History of NICSN: The Development of a Community Satellite Network
January 2004

The following time chart outlines a collaborative effort involving Keewaytinook Okimakanak (KO), Kativik Regional Council (KRG), Keewatin Tribal Council (KTC), Telesat Canada and Industry Canada to allocated public benefit satellite space on Anik F2 and combines it into the shared resource of the Northern Indigenous Community Satellite Network (NICSN).


KO begins working with Telesat Canada and Industry Canada FedNor to find a solution for delivering broadband services to Fort Severn .


FedNor funds KO installation for earth stations in Fort Severn and a Sioux Lookout hub utilizing Telesat R&D bandwidth to connect Fort Severn to services delivered from Sioux Lookout.


KO's earth station in Sioux Lookout supports broadband connection and applications to Slate Falls and Anaheim Lake (BC) with FedNor funding support from FedNor under the SMART Communities Project.


Telesat applies to Industry Canada for the oribtal space for Anik F3 with support from KO; part of application provides 2 transponders to Industry Canada for public benefit applications. KO presents business case to Industry Canada to use the first transponder available on Anik E2.


January: Industry Canada accepts KO's Business Case to access first public benefit transponder on Anik E2 (their original satellite). KO assists neighbouring Tribal Councils to establish earth stations and connections to band buildings in 6 remote satellite served First Nations in the Sioux Lookout district.

February: Telesat and Industry Canada announce partnership with Keewaytinook Okimakanak to use public benefit transponder on E2 for community applications with an 18mhz allocation from IC.

April: Winnipeg meeting of interested public sector parties coordinated by KO to hear about this unique strategy for serving remote communities with broadband connectivity.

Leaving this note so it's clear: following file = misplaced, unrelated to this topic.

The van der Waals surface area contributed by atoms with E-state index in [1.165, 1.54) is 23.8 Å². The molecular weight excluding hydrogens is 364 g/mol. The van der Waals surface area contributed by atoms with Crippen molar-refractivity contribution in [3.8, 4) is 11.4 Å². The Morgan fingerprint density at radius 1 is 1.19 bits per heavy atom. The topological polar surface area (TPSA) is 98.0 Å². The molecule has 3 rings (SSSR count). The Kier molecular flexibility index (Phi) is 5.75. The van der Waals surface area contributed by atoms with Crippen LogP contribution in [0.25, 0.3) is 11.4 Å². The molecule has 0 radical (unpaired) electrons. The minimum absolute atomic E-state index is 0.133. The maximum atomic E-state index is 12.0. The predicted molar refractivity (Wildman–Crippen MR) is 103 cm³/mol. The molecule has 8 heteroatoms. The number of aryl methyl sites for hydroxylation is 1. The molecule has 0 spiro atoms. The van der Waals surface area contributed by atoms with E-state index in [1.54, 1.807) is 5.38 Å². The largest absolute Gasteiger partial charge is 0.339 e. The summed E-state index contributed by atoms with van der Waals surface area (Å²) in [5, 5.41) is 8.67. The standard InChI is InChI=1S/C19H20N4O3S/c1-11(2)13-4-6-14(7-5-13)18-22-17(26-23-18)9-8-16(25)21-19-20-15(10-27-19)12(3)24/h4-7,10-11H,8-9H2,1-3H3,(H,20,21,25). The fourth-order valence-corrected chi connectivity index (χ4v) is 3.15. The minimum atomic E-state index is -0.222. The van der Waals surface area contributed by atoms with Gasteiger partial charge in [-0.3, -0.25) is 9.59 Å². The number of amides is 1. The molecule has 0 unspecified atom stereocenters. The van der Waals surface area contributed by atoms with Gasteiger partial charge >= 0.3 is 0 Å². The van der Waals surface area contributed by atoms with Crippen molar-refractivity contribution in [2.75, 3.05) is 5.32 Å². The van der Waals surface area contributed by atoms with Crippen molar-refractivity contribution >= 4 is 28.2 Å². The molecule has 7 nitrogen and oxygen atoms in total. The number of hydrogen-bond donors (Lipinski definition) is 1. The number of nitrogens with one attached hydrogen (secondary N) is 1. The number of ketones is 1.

Fall: The first public benefit resource (one Anik E2 transponder) divided between governments of Nunavut (12.5 mhz) and the Northwest Territories (5 mhz) and Keewaytinook Okimakanak (12.5mhz).

Fall: KO switches 8 communities in Northern Ontario to transponder on Anik E2.



April: KO and KRG meet to discuss solutions for network operations in Nunavik and agree to work together to access additional bandwidth on the second public benefit transponder.

May: KO with assistance from FedNor launches their own network management system to manage increased traffic and to support the kinds of broadband applications required in the remote north.

September: FedNor supports KO to design an earth station with enough capacity to manage the needs of broadband applications (telehealth) and the Network Operations Centre; dish designed with the capacity to expand bandwidth as the needs of the Network grows. KO telehealth expansion occurs to include 24 remote First Nations.

December: In Winnipeg , KO holds SMART Fair with the KO, KTC and KRG partnership being introduced and developed through an informal arrangement to support satellite served communities.


January: KO supports KRG and KTC to successfully submit proposals to the National Satellite Initiative for space on the second public benefit transponder on Anik F2. Neskantage First Nation obtains FedNor funding for earth station and broadband connections to every building.

May: KTC receives approval from BRAND to install infrastructure in their satellite-served and terrestrial-served communities. Windigo First Nations Council receives approval from BRAND and FedNor to add Muskrat Dam to the network and expand services in Slate Falls .

May: Industry Canada announces KRG will receive 11 mhz and KTC 4 mhz on second transponder.

June: Sioux Lookout dish constructed and set up. KO Network Manager attends Viasat's VISTA gathering and uses lessons learned from their association to begin discussions with partners to establish an association of all communities (NICSN).

August: Sioux Lookout earth station is operational.

Fall: 14 KRG communities added to the network along with Neskantage in northwestern Ontario .


January 19: NICSN is officially launched by the Minister of State for FedNor in Sioux Lookout.

January 20: Communities of NICSN meet to discuss the formation of an association.

March: 10 KTC communities to be added to the network.